As I reported in this week’s Newsweek, Apple’s “thermonuclear war” on Android smartphone makers has been fizzling out lately. Most of Apple’s legal claims have been tossed out, and the two minor victories Apple has scored were so trivial that opponents could work around the claim by making minor changes to their products.
But a person close to the situation tells me there’s a rumor going around among the lawyers that Apple spent $100 million just on its first set of claims against HTC.
Who knows if it’s true, but if so, Apple didn’t get a lot for its money.
Apple brought the case against HTC with the International Trade Commission in February, 2010. Apple wanted the ITC to block HTC from importing products into the United States.
Apple’s case against HTC started out with 84 claims based on 10 patents. But by the time the case got to a judge only four patents were involved.
The final ruling was that one patent was totally invalid because of prior art, and should never have been issued to Apple. On two other patents, the ruling was that HTC was not infringing on the patents, and, worse yet, that Apple itself was not using those patents in its own product, which means Apple had no right to seek an injunction based on them. (ITC injunctions are intended to protect “domestic industry,” and to get one you need to show that you are “practicing” the patent that you claim someone else is infringing.)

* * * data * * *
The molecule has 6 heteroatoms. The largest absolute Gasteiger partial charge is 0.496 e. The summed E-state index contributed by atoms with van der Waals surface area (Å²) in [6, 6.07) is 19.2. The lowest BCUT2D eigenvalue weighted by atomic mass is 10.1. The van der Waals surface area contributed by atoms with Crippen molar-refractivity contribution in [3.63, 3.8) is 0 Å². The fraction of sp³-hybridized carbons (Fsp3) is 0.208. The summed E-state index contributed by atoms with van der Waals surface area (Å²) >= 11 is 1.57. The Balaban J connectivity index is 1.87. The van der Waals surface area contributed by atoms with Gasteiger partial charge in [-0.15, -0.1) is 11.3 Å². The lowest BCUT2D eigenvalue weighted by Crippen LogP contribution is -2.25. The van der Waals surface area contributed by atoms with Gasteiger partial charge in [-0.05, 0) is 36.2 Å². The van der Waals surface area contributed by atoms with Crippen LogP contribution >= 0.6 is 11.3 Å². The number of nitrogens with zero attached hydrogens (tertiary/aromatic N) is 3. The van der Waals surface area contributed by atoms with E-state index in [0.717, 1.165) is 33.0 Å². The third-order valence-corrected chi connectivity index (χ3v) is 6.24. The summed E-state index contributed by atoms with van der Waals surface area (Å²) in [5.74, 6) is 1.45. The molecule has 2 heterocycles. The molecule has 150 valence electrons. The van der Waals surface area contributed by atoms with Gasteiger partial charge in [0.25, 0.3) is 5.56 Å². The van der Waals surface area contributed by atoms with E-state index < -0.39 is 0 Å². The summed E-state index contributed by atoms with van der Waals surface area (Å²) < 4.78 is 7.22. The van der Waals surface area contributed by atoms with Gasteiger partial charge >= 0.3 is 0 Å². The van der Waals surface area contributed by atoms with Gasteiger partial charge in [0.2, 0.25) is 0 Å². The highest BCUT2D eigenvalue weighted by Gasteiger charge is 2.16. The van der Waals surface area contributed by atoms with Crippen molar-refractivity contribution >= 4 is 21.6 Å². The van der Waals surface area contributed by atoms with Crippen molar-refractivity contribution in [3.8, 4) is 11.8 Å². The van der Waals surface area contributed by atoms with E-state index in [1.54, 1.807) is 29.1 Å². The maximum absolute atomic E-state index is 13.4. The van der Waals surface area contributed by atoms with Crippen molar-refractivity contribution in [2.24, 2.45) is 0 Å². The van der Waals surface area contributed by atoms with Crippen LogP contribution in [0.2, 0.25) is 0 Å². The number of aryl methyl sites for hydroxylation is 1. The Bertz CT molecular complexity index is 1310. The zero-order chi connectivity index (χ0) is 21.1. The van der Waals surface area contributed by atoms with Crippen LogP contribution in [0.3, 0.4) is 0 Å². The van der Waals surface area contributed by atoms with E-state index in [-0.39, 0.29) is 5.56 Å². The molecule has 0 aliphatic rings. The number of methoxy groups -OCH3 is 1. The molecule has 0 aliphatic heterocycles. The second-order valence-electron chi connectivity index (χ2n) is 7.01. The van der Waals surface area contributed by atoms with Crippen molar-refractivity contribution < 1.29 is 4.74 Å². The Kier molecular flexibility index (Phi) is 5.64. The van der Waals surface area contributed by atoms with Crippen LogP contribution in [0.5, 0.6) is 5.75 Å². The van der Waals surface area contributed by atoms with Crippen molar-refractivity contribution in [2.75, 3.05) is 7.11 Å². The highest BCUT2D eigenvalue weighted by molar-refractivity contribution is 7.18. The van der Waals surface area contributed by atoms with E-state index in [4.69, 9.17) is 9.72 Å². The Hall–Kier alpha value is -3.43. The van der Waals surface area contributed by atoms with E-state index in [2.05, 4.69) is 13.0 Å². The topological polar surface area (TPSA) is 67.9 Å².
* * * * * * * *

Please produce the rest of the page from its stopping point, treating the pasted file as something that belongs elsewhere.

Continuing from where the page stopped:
On the last patent the ITC found that HTC was infringing and that Apple was practicing the patent.
That got reported as a victory for Apple. But in reality the infringement involved a relatively tiny software feature, one that lets you press on a phone number in an email or Web page and bring up a menu from which you can choose to call the number, send a text message, and so on.
HTC can resolve the infringement simply be removing that feature from phones it sells in the United States, or by finding a different way to implement that feature that sidesteps the patent.
So Apple started out with 10 patents — presumably its best ones — and ended up with a tiny victory on just one. Was that worth $100 million?
Apple certainly can afford the legal fees, and shows no sign of letting up.
Apple has a second complaint against HTC pending at the ITC, involving other patents, with a ruling expected by March 2013. Both of these cases, the one that’s been ruled on and the one that is pending, have also been filed with district courts in the U.S., though those cases have been stayed pending the outcome of the ITC cases.
HTC has two claims pending against Apple with the ITC as well, the first one due for a decision next month and the second in April 2013. And then there are other claims, all over the world, against HTC, Samsung and Motorola.
But all of those guys are now suing Apple as well. Apple already got its ass kicked by Nokia and had to pay royalties for infringing on Nokia patents.
Eventually everyone is going to settle. (Steve Jobs may have wanted to drive Android out of existence, but that’s probably not going to happen.) The question is what kind of terms will everyone get in these settlements. The court fights are really just a way of jockeying for position and trying to gain leverage for the great settlement that is yet to come.
In that sense, whatever Apple is spending on legal fees is probably money well spent.